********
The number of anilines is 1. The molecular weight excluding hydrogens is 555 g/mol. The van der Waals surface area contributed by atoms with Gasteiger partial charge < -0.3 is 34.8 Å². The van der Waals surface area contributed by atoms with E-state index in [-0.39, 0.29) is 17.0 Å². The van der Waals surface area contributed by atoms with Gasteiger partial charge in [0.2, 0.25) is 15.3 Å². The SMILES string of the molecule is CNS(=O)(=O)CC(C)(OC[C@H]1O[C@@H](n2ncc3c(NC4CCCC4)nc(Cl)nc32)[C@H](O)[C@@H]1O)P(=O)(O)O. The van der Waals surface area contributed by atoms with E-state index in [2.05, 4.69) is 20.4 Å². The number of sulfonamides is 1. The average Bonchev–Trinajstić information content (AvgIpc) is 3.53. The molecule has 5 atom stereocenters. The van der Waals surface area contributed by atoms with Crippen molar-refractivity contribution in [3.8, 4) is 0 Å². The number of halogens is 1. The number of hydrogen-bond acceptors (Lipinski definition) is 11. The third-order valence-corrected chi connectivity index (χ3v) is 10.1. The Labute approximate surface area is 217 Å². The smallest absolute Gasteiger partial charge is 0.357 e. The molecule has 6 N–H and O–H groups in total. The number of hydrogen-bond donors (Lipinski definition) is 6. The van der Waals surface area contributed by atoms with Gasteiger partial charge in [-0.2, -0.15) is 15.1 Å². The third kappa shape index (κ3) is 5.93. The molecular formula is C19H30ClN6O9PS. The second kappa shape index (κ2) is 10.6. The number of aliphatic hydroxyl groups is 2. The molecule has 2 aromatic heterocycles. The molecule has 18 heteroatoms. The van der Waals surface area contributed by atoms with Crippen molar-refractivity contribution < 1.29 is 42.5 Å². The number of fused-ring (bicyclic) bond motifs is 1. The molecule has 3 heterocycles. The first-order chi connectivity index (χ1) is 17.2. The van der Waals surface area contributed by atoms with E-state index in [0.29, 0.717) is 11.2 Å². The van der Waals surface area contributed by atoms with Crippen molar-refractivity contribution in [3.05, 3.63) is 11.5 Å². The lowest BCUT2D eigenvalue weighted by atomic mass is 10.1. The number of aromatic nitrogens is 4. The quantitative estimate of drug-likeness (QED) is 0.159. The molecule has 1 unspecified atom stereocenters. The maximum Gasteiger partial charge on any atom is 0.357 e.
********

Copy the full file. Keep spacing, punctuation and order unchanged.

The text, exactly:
The number of anilines is 1. The molecular weight excluding hydrogens is 555 g/mol. The van der Waals surface area contributed by atoms with Gasteiger partial charge < -0.3 is 34.8 Å². The van der Waals surface area contributed by atoms with E-state index in [-0.39, 0.29) is 17.0 Å². The van der Waals surface area contributed by atoms with Gasteiger partial charge in [0.2, 0.25) is 15.3 Å². The SMILES string of the molecule is CNS(=O)(=O)CC(C)(OC[C@H]1O[C@@H](n2ncc3c(NC4CCCC4)nc(Cl)nc32)[C@H](O)[C@@H]1O)P(=O)(O)O. The van der Waals surface area contributed by atoms with E-state index in [2.05, 4.69) is 20.4 Å². The number of sulfonamides is 1. The average Bonchev–Trinajstić information content (AvgIpc) is 3.53. The molecule has 5 atom stereocenters. The van der Waals surface area contributed by atoms with Crippen molar-refractivity contribution in [3.8, 4) is 0 Å². The number of halogens is 1. The number of hydrogen-bond acceptors (Lipinski definition) is 11. The third-order valence-corrected chi connectivity index (χ3v) is 10.1. The Labute approximate surface area is 217 Å². The smallest absolute Gasteiger partial charge is 0.357 e. The molecule has 6 N–H and O–H groups in total. The number of hydrogen-bond donors (Lipinski definition) is 6. The van der Waals surface area contributed by atoms with Gasteiger partial charge in [-0.2, -0.15) is 15.1 Å². The third kappa shape index (κ3) is 5.93. The molecular formula is C19H30ClN6O9PS. The second kappa shape index (κ2) is 10.6. The number of aliphatic hydroxyl groups is 2. The molecule has 2 aromatic heterocycles. The molecule has 18 heteroatoms. The van der Waals surface area contributed by atoms with Crippen molar-refractivity contribution < 1.29 is 42.5 Å². The number of fused-ring (bicyclic) bond motifs is 1. The molecule has 3 heterocycles. The first-order chi connectivity index (χ1) is 17.2. The van der Waals surface area contributed by atoms with E-state index in [0.29, 0.717) is 11.2 Å². The van der Waals surface area contributed by atoms with Crippen molar-refractivity contribution in [3.05, 3.63) is 11.5 Å². The lowest BCUT2D eigenvalue weighted by atomic mass is 10.1. The number of aromatic nitrogens is 4. The quantitative estimate of drug-likeness (QED) is 0.159. The molecule has 1 unspecified atom stereocenters. The maximum Gasteiger partial charge on any atom is 0.357 e.